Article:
Setting up your home office

Setting up your home office


As more and more businesses embrace the work-from-home approach, there’s a new need to help those who can understand what a good home office looks like.

When you’re going to work every day, you don’t think too much about how things are set up. You might notice that your keyboard doesn’t work or your chair is a bit uncomfortable, but beyond details like that, you probably don’t think about your office setup much.

With work from home, all that changes. Your team is more responsible for their home office than they ever were for their in-house supplies. That’s why it’s important to make sure everyone knows what the key parts of your home office are, including software, hardware, and security.

These are your home office must-haves

Working from home means thinking about the details of your setup in a way you’re probably not used to (especially the technical elements). This list should help make sure that you’ve got everything you need to not only do your job, but do it safely from home.

Equipment

Making sure you have the physical things you need to do your job is a big part of working from home. This includes obvious things like a computer, but also covers a few not-so-obvious items.

You’re probably going to need a printer at least once in a while for work. Along with printing, these often double as scanners, so if your job involves a lot of signing documents or making up physical copies of documents, you’ll need this scanner.

A good webcam and microphone are also critical, since you’ll be spending a good deal of time in video calls and meetings. Investing in quality microphones and webcams means you’ll be spending less time dealing with quality issues (like wondering why people can’t hear you). You’ll be able to keep focused on efficient meetings, instead.

Internet connection

You’ll probably need a slightly better (if not much better) internet connection than you already have. Latency (the delay that can come with remote video calls) is a productivity killer. The faster and stronger your connection is, the better. You can take this one step further and make sure that you’re wired in, rather than relying on a wireless connection. This greatly reduces issues with latency or dropped connections that can sometimes plague remote workers.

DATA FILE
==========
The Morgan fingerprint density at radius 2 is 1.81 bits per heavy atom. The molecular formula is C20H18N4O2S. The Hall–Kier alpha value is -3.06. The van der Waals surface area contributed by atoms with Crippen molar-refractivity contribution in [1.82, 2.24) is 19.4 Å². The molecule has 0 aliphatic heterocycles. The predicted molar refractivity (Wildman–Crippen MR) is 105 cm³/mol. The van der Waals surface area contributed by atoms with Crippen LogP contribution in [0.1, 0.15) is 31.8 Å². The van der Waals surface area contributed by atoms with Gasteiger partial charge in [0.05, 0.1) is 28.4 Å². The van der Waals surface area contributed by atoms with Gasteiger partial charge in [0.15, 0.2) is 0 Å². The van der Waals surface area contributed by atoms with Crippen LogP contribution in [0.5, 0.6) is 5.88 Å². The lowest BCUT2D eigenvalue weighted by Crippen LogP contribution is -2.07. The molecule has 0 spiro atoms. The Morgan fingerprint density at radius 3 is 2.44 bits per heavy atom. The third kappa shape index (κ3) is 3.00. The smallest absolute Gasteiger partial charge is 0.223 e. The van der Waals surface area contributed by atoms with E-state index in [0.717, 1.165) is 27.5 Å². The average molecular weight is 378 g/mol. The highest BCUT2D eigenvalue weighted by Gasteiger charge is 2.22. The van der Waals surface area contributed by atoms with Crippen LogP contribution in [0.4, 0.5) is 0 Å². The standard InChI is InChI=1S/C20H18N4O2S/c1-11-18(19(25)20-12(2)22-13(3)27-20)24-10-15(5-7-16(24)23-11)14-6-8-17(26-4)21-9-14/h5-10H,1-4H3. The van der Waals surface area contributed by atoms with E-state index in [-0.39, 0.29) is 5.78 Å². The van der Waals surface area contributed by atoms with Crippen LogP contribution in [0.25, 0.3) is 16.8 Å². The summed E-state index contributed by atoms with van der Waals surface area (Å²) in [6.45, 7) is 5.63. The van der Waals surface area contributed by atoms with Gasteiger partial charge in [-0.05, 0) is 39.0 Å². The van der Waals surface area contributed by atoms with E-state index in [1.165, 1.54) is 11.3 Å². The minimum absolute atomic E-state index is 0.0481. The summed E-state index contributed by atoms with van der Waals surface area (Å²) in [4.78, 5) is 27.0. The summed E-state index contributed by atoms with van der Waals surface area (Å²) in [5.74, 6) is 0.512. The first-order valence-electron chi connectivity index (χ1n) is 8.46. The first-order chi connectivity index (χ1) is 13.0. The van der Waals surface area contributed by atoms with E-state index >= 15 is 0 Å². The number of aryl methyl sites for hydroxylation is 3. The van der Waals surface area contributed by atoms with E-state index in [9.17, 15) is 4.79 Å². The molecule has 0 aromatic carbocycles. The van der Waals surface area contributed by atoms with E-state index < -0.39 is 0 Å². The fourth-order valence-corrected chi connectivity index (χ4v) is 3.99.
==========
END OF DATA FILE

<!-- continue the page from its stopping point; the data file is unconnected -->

If you’re not sure if your setup is good, talk to either your IT department or internet provider (just be aware that your provider may try to sell you a more robust connection than you need).

Software

Here’s where things can either be really easy or really challenging. You need to make sure that whatever computer you’re working with has all the tools you need to get the job done effectively. You want to make sure that you have tools you’ll use for: 

  • Video conferencing (Zoom, Meet)
  • Communications (Slack, Teams, Hangouts)
  • Word processing (Word, Google Docs)
  • Spreadsheets (Excel, Sheets)

These tools (and more) can be cloud-based (which makes them super easy to use from anywhere) or they can be proprietary tools that have been installed on the system. Ideally, cloud-based makes the most sense. All your team needs is a computer to access everything. This removes a lot of the maintenance, like updating and patches, that come with more traditional platforms, as well as providing folks the ability to easily do their jobs from anywhere with a computer.